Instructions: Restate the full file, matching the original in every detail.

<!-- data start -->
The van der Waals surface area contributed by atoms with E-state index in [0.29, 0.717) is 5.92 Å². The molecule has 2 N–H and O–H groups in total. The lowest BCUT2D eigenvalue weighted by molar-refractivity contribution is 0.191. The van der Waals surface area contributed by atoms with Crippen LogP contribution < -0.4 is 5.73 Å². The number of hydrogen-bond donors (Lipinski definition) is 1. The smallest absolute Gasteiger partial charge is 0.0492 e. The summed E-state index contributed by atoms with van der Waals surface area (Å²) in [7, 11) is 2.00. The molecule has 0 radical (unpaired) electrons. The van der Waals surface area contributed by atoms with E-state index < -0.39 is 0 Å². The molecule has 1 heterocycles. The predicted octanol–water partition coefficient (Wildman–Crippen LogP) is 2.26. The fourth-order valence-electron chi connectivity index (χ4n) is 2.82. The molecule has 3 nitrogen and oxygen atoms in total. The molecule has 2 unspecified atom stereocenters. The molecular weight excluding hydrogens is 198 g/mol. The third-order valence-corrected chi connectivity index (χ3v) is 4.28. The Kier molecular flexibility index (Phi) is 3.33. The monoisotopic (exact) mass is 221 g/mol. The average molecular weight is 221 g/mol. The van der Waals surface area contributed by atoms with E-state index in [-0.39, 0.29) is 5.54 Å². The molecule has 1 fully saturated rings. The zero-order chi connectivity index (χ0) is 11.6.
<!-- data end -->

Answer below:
The van der Waals surface area contributed by atoms with E-state index in [0.29, 0.717) is 5.92 Å². The molecule has 2 N–H and O–H groups in total. The lowest BCUT2D eigenvalue weighted by molar-refractivity contribution is 0.191. The van der Waals surface area contributed by atoms with Crippen LogP contribution < -0.4 is 5.73 Å². The number of hydrogen-bond donors (Lipinski definition) is 1. The smallest absolute Gasteiger partial charge is 0.0492 e. The summed E-state index contributed by atoms with van der Waals surface area (Å²) in [7, 11) is 2.00. The molecule has 0 radical (unpaired) electrons. The van der Waals surface area contributed by atoms with E-state index < -0.39 is 0 Å². The molecule has 1 heterocycles. The predicted octanol–water partition coefficient (Wildman–Crippen LogP) is 2.26. The fourth-order valence-electron chi connectivity index (χ4n) is 2.82. The molecule has 3 nitrogen and oxygen atoms in total. The molecule has 2 unspecified atom stereocenters. The molecular weight excluding hydrogens is 198 g/mol. The third-order valence-corrected chi connectivity index (χ3v) is 4.28. The Kier molecular flexibility index (Phi) is 3.33. The monoisotopic (exact) mass is 221 g/mol. The average molecular weight is 221 g/mol. The van der Waals surface area contributed by atoms with E-state index in [-0.39, 0.29) is 5.54 Å². The molecule has 1 fully saturated rings. The zero-order chi connectivity index (χ0) is 11.6.